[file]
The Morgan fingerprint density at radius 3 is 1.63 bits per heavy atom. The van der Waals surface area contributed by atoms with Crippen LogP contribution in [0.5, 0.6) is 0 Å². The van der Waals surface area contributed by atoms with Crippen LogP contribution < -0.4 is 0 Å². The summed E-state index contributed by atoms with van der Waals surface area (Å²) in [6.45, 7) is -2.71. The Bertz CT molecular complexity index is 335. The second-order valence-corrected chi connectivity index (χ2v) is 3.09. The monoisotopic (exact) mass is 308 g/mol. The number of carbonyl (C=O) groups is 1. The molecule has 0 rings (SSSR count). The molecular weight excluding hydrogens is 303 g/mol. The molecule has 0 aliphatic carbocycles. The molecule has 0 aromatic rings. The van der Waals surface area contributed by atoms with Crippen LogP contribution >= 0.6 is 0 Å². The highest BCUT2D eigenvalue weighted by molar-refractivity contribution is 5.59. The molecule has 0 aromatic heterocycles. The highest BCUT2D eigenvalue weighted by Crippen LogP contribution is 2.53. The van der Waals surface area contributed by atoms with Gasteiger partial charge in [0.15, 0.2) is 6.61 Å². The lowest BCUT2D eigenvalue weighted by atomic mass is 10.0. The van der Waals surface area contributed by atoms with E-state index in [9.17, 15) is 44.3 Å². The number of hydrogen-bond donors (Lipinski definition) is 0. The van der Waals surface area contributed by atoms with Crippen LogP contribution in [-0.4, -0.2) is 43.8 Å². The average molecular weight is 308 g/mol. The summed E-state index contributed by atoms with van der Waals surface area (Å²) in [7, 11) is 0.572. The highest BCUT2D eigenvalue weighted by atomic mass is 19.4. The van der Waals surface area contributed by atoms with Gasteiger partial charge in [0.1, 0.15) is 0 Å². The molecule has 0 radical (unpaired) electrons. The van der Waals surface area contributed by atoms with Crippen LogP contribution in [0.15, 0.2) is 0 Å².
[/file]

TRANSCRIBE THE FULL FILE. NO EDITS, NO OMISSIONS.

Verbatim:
The Morgan fingerprint density at radius 3 is 1.63 bits per heavy atom. The van der Waals surface area contributed by atoms with Crippen LogP contribution in [0.5, 0.6) is 0 Å². The van der Waals surface area contributed by atoms with Crippen LogP contribution < -0.4 is 0 Å². The summed E-state index contributed by atoms with van der Waals surface area (Å²) in [6.45, 7) is -2.71. The Bertz CT molecular complexity index is 335. The second-order valence-corrected chi connectivity index (χ2v) is 3.09. The monoisotopic (exact) mass is 308 g/mol. The number of carbonyl (C=O) groups is 1. The molecule has 0 rings (SSSR count). The molecular weight excluding hydrogens is 303 g/mol. The molecule has 0 aliphatic carbocycles. The molecule has 0 aromatic rings. The van der Waals surface area contributed by atoms with Crippen LogP contribution >= 0.6 is 0 Å². The highest BCUT2D eigenvalue weighted by molar-refractivity contribution is 5.59. The molecule has 0 aromatic heterocycles. The highest BCUT2D eigenvalue weighted by Crippen LogP contribution is 2.53. The van der Waals surface area contributed by atoms with Gasteiger partial charge in [0.15, 0.2) is 6.61 Å². The lowest BCUT2D eigenvalue weighted by atomic mass is 10.0. The van der Waals surface area contributed by atoms with E-state index in [9.17, 15) is 44.3 Å². The number of hydrogen-bond donors (Lipinski definition) is 0. The van der Waals surface area contributed by atoms with Crippen LogP contribution in [-0.4, -0.2) is 43.8 Å². The average molecular weight is 308 g/mol. The summed E-state index contributed by atoms with van der Waals surface area (Å²) in [7, 11) is 0.572. The highest BCUT2D eigenvalue weighted by atomic mass is 19.4. The van der Waals surface area contributed by atoms with Gasteiger partial charge in [0.1, 0.15) is 0 Å². The molecule has 0 radical (unpaired) electrons. The van der Waals surface area contributed by atoms with Crippen LogP contribution in [0.15, 0.2) is 0 Å².